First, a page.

First impression wasn't all that appealing. The Saxophone sounded like a cow that had somehow learnt to sing. Here's the anecdote.
Dad had a turntable connected to our valve-driven radio. He had built an extensive archive of vinyl records over the years. Having a rather offbeat taste, it must have been an excruciating job collecting those records. But he was ill-fated. The turntable was stolen one day and Dad was finding it increasingly difficult to replace it. Dejected, he decided to give-up his archive by distributing the records.
Years later, he decided to buy an AIWA cassette player. Job done, he now set out to rebuild the archive. Mission impossible. Musical tastes had degenerated so much that market forces almost completely obliterated good records. In desperation, Dad turned to his old colleagues and managed to record some of the old 'records' he had given up. Of course, most of these people hardly had Dad's taste and that reflected very well in the upkeep of the donated records. The recordings had deteriorated and the cracks rendered most of them unplayable.
It was one such recording of Boots Randolph that took me by surprise, imagining it to be a bovine aural experiment. I had never heard anything so jarring and dissonant. How could people enjoy such music? To make matters worse, the cracking sound really affected my nerves. How my disposition underwent a sea change has faded completely from my memory, but it happened fairly quickly. I soon realized that the Saxophone was a beautiful instrument not just aurally but even aesthetically. Posing with a saxophone would look good on me, I thought. Those were the days when I had the gift of an outrageous and gravity-defying imagination. I soon fantasized becoming, among other things, a saxophonist just like Randolph!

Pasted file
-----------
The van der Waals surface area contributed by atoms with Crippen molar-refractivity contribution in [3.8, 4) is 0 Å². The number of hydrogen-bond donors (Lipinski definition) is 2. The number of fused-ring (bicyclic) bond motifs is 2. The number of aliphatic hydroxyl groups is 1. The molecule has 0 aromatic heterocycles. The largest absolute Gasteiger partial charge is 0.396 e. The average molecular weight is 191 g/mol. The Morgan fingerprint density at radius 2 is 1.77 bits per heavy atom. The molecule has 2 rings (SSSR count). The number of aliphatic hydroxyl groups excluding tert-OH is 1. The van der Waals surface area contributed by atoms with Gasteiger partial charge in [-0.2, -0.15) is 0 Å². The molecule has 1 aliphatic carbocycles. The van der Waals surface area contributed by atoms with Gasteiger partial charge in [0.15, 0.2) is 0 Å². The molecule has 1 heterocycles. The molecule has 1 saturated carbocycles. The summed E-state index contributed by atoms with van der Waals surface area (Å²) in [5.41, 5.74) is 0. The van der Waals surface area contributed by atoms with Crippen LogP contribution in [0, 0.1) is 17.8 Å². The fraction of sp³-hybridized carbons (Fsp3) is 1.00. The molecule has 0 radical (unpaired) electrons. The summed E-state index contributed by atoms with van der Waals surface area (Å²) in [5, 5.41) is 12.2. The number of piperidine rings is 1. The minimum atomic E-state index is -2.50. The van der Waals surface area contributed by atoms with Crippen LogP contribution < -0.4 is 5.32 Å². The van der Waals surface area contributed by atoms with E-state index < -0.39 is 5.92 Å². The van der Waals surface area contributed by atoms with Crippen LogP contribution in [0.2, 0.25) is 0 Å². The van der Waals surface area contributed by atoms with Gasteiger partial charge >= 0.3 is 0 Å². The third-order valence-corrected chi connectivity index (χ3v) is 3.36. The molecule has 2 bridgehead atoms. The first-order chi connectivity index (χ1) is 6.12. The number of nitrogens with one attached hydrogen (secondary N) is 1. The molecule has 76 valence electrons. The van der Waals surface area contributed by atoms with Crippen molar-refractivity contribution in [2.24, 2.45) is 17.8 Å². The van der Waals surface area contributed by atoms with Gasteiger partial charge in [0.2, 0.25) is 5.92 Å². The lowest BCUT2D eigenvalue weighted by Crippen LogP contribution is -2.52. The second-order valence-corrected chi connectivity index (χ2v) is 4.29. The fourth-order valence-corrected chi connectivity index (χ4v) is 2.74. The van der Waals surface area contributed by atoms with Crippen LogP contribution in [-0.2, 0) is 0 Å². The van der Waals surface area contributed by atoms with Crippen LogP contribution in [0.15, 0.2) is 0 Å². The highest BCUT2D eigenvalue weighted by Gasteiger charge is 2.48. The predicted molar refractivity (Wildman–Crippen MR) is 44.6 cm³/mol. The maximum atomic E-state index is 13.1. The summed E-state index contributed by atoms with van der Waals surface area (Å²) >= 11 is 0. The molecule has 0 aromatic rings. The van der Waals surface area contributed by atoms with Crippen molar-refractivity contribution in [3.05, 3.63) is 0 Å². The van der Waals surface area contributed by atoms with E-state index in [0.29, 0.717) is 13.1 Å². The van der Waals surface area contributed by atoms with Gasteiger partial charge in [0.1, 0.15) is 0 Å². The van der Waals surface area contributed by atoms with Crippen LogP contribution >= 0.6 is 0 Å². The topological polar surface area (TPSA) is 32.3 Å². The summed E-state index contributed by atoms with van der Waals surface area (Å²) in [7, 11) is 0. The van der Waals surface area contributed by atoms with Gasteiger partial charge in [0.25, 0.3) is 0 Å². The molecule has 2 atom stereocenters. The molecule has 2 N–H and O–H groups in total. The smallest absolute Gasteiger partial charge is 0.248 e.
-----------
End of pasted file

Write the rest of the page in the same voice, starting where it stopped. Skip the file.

Over the years I grew increasingly fond of the Sax and it soon became my favorite instrument. The weekly dose of Jazz on our radio also did its bit in making me fall in love with it. I soon took the lead in hunting for good (but rare) Jazz recordings. Dexter Gordon, Stanley Turrentine and Sonny Rollins were some of my discoveries. So too was Kenny G, though I would put him in a league way below the others. Dad wasn't too fond of the Soprano Sax, though he did say that he had particularly enjoyed a Cuban fellow's playing the instrument years ago on Jazz Hour, VOA. Well, Kenny G wasn't all that bad, I thought; even though I found the Soprano the least flattering among all the Saxophones.
Looking for Jazz recordings (with the sax as the preferred lead instrument, naturally!) wasn't an easy task. It was like probing for a needle in a haystack. Still, finding a coveted album was like winning a trophy! Dad would love my choice. Listening to some Bebop was very satisfying indeed, especially since we abhorred the crap Bollywood was churning out.
Years went by. Technology changed. CD, MP3 and Streaming audio were terms being flaunted extensively in Cyberspace. Dad never managed to keep pace. I moved to Pune where I was to buy a Sony CD player which would eventually replaced our trusted AIWA. However, CDs were far more expensive than cassettes. Jazz CDs were a strict no-no, though Western Classical was available in a few budget labels. I switched to listening to Classical and Jazz was forgotten for some time. I bought only 1 CD of Louis Armstrong for Dad, and he never complained. I now realize how selfish I had become. No matter what I listened to, Dad would unfailingly come and sit by my side and listen to my collection, be it Jazz or Classical. He was awfully fond of me and loved the musical taste I had honed.
Dad passed away last year. Without him my world is plunged in eternal darkness. Music doesn't sound half as enjoyable now. I rediscovered Boots Randolph a few days back via BearShare, a P2P file-sharing utility. I quickly downloaded some of his tunes. Playing them opened the floodgates for me and I couldn't contain my emotions. Dad would have simply loved to sit by my side and listen to Boots playing the Sax. Just like old times!